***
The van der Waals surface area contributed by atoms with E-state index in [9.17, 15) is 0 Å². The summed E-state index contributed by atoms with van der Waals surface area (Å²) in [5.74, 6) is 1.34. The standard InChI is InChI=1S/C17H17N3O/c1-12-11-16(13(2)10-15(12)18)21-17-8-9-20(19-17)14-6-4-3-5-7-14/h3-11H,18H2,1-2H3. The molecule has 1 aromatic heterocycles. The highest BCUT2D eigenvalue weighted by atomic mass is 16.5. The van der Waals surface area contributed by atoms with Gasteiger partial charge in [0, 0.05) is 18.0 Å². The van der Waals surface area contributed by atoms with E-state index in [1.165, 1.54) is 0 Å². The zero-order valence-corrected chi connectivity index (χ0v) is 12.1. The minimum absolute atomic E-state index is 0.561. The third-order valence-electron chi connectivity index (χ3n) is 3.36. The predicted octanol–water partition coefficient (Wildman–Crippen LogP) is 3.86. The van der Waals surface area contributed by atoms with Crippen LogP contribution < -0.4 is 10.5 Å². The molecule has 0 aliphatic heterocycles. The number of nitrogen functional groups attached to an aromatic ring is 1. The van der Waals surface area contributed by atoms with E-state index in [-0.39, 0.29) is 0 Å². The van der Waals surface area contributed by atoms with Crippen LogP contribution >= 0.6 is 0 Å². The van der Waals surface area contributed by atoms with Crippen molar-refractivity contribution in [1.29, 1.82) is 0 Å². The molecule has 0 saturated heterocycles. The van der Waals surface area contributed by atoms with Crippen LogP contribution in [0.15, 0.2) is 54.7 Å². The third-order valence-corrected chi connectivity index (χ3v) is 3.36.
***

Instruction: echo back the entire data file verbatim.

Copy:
The van der Waals surface area contributed by atoms with E-state index in [9.17, 15) is 0 Å². The summed E-state index contributed by atoms with van der Waals surface area (Å²) in [5.74, 6) is 1.34. The standard InChI is InChI=1S/C17H17N3O/c1-12-11-16(13(2)10-15(12)18)21-17-8-9-20(19-17)14-6-4-3-5-7-14/h3-11H,18H2,1-2H3. The molecule has 1 aromatic heterocycles. The highest BCUT2D eigenvalue weighted by atomic mass is 16.5. The van der Waals surface area contributed by atoms with Gasteiger partial charge in [0, 0.05) is 18.0 Å². The van der Waals surface area contributed by atoms with E-state index in [1.165, 1.54) is 0 Å². The zero-order valence-corrected chi connectivity index (χ0v) is 12.1. The minimum absolute atomic E-state index is 0.561. The third-order valence-electron chi connectivity index (χ3n) is 3.36. The predicted octanol–water partition coefficient (Wildman–Crippen LogP) is 3.86. The van der Waals surface area contributed by atoms with Crippen LogP contribution < -0.4 is 10.5 Å². The molecule has 0 aliphatic heterocycles. The number of nitrogen functional groups attached to an aromatic ring is 1. The van der Waals surface area contributed by atoms with E-state index in [-0.39, 0.29) is 0 Å². The van der Waals surface area contributed by atoms with Crippen LogP contribution >= 0.6 is 0 Å². The van der Waals surface area contributed by atoms with Crippen molar-refractivity contribution in [1.29, 1.82) is 0 Å². The molecule has 0 saturated heterocycles. The van der Waals surface area contributed by atoms with Crippen LogP contribution in [0.15, 0.2) is 54.7 Å². The third-order valence-corrected chi connectivity index (χ3v) is 3.36.